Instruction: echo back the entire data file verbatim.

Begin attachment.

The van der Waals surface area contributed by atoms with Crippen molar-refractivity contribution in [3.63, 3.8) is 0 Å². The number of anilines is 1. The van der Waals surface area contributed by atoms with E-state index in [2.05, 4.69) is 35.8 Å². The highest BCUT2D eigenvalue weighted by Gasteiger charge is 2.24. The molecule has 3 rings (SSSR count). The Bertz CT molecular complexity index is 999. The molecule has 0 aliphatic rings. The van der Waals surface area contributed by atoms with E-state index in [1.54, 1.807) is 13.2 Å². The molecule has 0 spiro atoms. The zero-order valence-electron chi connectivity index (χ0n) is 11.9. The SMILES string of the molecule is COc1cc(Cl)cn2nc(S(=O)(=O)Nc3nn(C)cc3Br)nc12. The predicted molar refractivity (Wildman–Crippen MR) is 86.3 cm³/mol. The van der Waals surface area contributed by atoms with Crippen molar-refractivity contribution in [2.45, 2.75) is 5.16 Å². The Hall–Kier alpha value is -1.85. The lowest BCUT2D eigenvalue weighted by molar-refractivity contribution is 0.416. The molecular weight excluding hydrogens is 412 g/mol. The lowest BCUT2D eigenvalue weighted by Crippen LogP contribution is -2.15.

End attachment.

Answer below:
The van der Waals surface area contributed by atoms with Crippen molar-refractivity contribution in [3.63, 3.8) is 0 Å². The number of anilines is 1. The van der Waals surface area contributed by atoms with E-state index in [2.05, 4.69) is 35.8 Å². The highest BCUT2D eigenvalue weighted by Gasteiger charge is 2.24. The molecule has 3 rings (SSSR count). The Bertz CT molecular complexity index is 999. The molecule has 0 aliphatic rings. The van der Waals surface area contributed by atoms with E-state index in [1.54, 1.807) is 13.2 Å². The molecule has 0 spiro atoms. The zero-order valence-electron chi connectivity index (χ0n) is 11.9. The SMILES string of the molecule is COc1cc(Cl)cn2nc(S(=O)(=O)Nc3nn(C)cc3Br)nc12. The predicted molar refractivity (Wildman–Crippen MR) is 86.3 cm³/mol. The van der Waals surface area contributed by atoms with Crippen molar-refractivity contribution in [2.45, 2.75) is 5.16 Å². The Hall–Kier alpha value is -1.85. The lowest BCUT2D eigenvalue weighted by molar-refractivity contribution is 0.416. The molecular weight excluding hydrogens is 412 g/mol. The lowest BCUT2D eigenvalue weighted by Crippen LogP contribution is -2.15.